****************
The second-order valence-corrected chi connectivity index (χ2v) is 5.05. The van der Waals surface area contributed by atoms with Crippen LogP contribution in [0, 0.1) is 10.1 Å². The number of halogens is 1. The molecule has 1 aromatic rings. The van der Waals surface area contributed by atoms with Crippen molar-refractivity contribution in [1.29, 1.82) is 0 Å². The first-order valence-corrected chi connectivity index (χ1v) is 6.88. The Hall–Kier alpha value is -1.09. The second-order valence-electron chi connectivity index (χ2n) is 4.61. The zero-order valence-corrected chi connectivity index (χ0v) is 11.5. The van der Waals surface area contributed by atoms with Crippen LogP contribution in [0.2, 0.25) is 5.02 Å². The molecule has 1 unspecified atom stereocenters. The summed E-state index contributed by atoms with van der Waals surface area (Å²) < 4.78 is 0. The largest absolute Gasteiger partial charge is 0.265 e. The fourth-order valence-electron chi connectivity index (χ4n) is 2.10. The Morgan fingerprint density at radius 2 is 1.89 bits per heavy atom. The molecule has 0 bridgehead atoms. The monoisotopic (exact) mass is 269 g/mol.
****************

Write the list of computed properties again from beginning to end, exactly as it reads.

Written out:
The second-order valence-corrected chi connectivity index (χ2v) is 5.05. The van der Waals surface area contributed by atoms with Crippen LogP contribution in [0, 0.1) is 10.1 Å². The number of halogens is 1. The molecule has 1 aromatic rings. The van der Waals surface area contributed by atoms with Crippen molar-refractivity contribution in [1.29, 1.82) is 0 Å². The first-order valence-corrected chi connectivity index (χ1v) is 6.88. The Hall–Kier alpha value is -1.09. The second-order valence-electron chi connectivity index (χ2n) is 4.61. The zero-order valence-corrected chi connectivity index (χ0v) is 11.5. The van der Waals surface area contributed by atoms with Crippen LogP contribution in [0.2, 0.25) is 5.02 Å². The molecule has 1 unspecified atom stereocenters. The summed E-state index contributed by atoms with van der Waals surface area (Å²) < 4.78 is 0. The largest absolute Gasteiger partial charge is 0.265 e. The fourth-order valence-electron chi connectivity index (χ4n) is 2.10. The Morgan fingerprint density at radius 2 is 1.89 bits per heavy atom. The molecule has 0 bridgehead atoms. The monoisotopic (exact) mass is 269 g/mol.